Nigeria may not survive post-oil economy – SBM report
With most part of the world trying to move away from oil to adopt alternative and renewable energy, Nigeria’s future in the post-oil world looks rather bleak, according to SBM Intelligence.
The Nigerian economy is heavily dependent on its oil exports. According to the Nigeria Bureau of Statistics, crude oil exports contributed N3.376tn or 74.45 per cent to Nigeria’s total exports in the first quarter of 2019. The Nigerian government has spoken of its plan to diversify its economy, in order to be less dependent on oil but there have been very little results.
SBM Intelligence, an organisation devoted to the collection and analysis of information, in a report titled Energy Revolution and Economic Disruption, notes that the inability of Nigeria to innovate as the world heads towards the post-oil economy could spell doom.
“The federal government of Nigeria remains hopelessly addicted to crude oil revenues, and rather than innovate or truly revolutionise its economic base, the political elite only seems capable of focusing on areas in which some small amounts are already demonstrably available and then increasing taxes in those areas,” SBM said in a special report released on Wednesday.
Nigeria is struggling to grow its own food and it is feeling the crunch of collapsing oil price with the success of unconventional oils – US Shale oil and Canada’s Oil sands – in the market. After exiting a recession, the country has been seen its debt profile rise sharply with the country needing to borrow to fund its budget.
According to SBM intelligence, the Shale Revolution has both an economic and a geopolitical impact. “The United States of America has displaced Saudi Arabia as the world’s largest oil producer, and now accounts for 19% of global output.”
US currently produces 15 million bpd, just 7 million shy of the combined output of Saudi Arabia and Russia, both second and third respectively in oil production while Nigeria produces 2.32 million bpd, according to the NNPC.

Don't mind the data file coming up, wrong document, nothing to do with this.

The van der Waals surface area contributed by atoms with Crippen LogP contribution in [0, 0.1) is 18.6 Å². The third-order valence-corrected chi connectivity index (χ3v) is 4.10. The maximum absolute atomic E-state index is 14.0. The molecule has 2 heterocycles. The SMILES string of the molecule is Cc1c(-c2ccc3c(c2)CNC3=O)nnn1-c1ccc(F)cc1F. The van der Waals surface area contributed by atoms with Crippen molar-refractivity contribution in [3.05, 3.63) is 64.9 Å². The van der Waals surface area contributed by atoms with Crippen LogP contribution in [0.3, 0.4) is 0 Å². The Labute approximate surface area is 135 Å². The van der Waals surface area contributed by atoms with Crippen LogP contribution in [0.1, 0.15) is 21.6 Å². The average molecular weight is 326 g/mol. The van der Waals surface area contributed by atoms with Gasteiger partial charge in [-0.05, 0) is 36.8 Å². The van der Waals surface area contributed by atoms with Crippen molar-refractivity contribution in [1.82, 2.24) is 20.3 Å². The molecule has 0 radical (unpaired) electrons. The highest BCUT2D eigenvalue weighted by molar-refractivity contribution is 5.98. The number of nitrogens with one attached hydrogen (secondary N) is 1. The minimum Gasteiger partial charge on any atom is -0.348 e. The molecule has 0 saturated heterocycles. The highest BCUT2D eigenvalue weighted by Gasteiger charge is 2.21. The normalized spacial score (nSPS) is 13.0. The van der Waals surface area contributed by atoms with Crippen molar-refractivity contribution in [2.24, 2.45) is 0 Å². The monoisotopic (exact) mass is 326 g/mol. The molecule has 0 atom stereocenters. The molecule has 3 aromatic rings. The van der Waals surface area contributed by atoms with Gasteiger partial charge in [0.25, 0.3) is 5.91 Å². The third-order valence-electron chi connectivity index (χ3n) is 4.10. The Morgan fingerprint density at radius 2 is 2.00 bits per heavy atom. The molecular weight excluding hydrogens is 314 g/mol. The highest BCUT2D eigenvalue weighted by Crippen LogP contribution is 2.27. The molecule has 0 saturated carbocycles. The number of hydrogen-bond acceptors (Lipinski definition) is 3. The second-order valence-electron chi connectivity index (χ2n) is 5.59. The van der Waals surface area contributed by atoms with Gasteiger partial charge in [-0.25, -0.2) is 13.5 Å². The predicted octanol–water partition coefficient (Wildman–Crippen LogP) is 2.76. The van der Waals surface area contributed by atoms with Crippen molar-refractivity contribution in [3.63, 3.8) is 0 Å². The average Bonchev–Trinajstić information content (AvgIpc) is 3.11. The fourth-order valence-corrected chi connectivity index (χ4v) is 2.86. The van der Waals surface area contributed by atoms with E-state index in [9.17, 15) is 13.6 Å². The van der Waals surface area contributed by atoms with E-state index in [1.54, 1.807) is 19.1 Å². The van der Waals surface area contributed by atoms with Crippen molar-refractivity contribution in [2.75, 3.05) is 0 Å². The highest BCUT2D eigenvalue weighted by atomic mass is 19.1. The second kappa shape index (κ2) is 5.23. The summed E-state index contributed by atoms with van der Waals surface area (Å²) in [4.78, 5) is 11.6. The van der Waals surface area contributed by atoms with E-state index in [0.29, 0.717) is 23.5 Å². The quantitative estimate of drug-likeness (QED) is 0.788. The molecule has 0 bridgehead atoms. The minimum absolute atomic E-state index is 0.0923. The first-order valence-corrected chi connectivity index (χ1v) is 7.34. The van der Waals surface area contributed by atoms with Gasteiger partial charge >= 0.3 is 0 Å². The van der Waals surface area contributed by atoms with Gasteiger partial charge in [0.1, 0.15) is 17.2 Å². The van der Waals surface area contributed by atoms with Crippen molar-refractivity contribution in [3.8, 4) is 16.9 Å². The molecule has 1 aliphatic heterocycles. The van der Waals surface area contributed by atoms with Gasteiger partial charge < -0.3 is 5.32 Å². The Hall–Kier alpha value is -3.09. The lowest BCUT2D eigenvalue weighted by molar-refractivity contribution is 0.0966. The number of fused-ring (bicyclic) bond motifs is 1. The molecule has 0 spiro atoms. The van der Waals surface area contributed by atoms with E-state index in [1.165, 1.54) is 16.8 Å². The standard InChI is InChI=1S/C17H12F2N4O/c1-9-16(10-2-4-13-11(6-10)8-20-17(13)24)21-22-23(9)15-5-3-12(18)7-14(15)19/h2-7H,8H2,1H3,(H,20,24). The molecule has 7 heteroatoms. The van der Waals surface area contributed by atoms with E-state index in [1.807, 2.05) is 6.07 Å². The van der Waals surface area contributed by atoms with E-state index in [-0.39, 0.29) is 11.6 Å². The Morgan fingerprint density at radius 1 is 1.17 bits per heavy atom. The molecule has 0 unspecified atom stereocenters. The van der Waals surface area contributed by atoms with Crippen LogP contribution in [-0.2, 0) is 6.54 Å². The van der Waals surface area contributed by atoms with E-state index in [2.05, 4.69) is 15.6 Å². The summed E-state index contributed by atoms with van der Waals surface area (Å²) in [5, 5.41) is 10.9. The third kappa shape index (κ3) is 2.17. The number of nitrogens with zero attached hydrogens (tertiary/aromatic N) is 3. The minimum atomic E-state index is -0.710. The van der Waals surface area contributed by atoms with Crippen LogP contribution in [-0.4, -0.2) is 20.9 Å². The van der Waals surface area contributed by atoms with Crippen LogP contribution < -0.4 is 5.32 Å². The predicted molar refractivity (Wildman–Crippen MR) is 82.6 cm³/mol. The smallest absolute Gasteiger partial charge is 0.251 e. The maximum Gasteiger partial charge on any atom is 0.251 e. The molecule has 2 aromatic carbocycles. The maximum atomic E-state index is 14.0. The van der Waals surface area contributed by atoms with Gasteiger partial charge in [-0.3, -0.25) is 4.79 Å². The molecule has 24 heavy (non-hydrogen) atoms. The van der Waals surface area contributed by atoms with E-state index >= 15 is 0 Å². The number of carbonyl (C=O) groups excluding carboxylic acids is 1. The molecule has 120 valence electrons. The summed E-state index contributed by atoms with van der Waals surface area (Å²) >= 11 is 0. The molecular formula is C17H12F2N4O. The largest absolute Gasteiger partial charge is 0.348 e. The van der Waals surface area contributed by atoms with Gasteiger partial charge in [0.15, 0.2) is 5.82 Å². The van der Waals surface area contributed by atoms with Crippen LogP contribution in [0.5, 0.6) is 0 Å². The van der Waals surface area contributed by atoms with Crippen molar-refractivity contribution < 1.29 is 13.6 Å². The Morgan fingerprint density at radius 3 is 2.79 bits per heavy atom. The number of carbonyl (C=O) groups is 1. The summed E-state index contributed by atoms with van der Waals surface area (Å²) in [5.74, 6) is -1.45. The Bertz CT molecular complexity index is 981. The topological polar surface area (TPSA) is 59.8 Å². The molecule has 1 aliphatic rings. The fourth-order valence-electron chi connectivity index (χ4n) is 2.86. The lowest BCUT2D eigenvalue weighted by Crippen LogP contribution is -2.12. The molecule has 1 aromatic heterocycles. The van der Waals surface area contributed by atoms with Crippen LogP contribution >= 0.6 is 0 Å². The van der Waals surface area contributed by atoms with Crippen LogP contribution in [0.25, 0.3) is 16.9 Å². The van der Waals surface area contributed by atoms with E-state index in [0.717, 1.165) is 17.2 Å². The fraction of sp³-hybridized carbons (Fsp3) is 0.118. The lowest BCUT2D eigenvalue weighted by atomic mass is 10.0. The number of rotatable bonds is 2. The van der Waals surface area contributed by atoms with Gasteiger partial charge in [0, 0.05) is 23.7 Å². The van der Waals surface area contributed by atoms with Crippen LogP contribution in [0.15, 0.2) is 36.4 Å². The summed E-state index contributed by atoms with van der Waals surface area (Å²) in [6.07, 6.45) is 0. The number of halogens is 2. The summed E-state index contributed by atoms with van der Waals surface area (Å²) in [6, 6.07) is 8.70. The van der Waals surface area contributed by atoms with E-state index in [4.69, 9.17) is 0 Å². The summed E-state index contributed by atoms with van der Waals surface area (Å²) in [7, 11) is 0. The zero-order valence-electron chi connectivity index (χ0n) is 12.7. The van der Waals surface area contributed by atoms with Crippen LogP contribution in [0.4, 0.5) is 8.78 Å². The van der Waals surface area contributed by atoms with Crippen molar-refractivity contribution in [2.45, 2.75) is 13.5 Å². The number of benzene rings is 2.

The demand for Nigerian crude oil has diminished with the US (formerly Nigeria’s largest buyer) cutting most of its oil imports. Oil exports from Nigeria to the United States fell from 36.4 million barrels in July 2010 to just 5.6 million barrels in January 2019, according to the U.S. Energy Information Administration.
“The Middle East and Nigeria used to be critical to America’s energy security. They no longer are. 15 years ago, the US used to be the top destination for Nigeria’s crude oil exports, today they barely buy anything from Nigeria, and India has replaced the US as Nigeria’s top energy importer,” the SBM report said.
However, India’s status as Nigeria’s top energy importer could change with the competition in the energy market.
Saudi Arabia’s crown prince, Muhammad bin Salman’s visit to India in February 2019 is of critical importance, with the world’s second-largest producer of oil looking to capture the Indian market.
The energy revolution is also heavily impacted by the push for clean renewable energy with climate change concerns. Most economies across Europe and America are now investing heavily in the development of mass-produced electric cars.
Going forward, strategic partnerships with Europe and America would be less about exports and more about migration and security.
BloombergNEF projects that the number of electric vehicles in the world will increase from 1.1 million in 2017 to 11 million units in 2025. That number is expected to increase to 30 million units “in 2030 as they become cheaper to make than internal combustion engine cars.”
“Some nations will survive the post-oil economy in much better shape than others, and as things currently stand, Nigeria cannot count itself in the former category.”
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